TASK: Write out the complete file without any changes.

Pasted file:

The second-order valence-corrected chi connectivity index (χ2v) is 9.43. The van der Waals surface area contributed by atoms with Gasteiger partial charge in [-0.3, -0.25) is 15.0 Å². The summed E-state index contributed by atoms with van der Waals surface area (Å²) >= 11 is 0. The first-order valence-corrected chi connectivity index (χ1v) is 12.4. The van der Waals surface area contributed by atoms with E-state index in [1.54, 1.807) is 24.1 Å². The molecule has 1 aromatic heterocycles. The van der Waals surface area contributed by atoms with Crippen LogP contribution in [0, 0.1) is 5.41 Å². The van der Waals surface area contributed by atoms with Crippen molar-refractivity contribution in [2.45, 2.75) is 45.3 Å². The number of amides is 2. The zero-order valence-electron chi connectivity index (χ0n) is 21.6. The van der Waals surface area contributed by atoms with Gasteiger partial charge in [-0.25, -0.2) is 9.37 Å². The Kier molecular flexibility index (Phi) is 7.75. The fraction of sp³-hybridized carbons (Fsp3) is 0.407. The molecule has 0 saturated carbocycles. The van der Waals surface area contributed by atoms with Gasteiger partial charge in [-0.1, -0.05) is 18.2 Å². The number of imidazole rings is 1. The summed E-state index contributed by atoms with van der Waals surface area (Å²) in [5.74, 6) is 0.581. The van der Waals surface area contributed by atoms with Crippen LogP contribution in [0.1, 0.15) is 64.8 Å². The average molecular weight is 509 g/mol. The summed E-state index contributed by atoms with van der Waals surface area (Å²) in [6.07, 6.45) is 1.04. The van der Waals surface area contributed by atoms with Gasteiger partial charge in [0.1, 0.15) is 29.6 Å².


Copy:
The second-order valence-corrected chi connectivity index (χ2v) is 9.43. The van der Waals surface area contributed by atoms with Gasteiger partial charge in [-0.3, -0.25) is 15.0 Å². The summed E-state index contributed by atoms with van der Waals surface area (Å²) >= 11 is 0. The first-order valence-corrected chi connectivity index (χ1v) is 12.4. The van der Waals surface area contributed by atoms with E-state index in [1.54, 1.807) is 24.1 Å². The molecule has 1 aromatic heterocycles. The van der Waals surface area contributed by atoms with Crippen LogP contribution in [0, 0.1) is 5.41 Å². The van der Waals surface area contributed by atoms with Crippen molar-refractivity contribution in [2.45, 2.75) is 45.3 Å². The number of amides is 2. The zero-order valence-electron chi connectivity index (χ0n) is 21.6. The van der Waals surface area contributed by atoms with Gasteiger partial charge in [-0.25, -0.2) is 9.37 Å². The Kier molecular flexibility index (Phi) is 7.75. The fraction of sp³-hybridized carbons (Fsp3) is 0.407. The molecule has 0 saturated carbocycles. The van der Waals surface area contributed by atoms with Gasteiger partial charge in [-0.1, -0.05) is 18.2 Å². The number of imidazole rings is 1. The summed E-state index contributed by atoms with van der Waals surface area (Å²) in [5.74, 6) is 0.581. The van der Waals surface area contributed by atoms with Crippen LogP contribution in [0.1, 0.15) is 64.8 Å². The average molecular weight is 509 g/mol. The summed E-state index contributed by atoms with van der Waals surface area (Å²) in [6.07, 6.45) is 1.04. The van der Waals surface area contributed by atoms with Gasteiger partial charge in [0.1, 0.15) is 29.6 Å².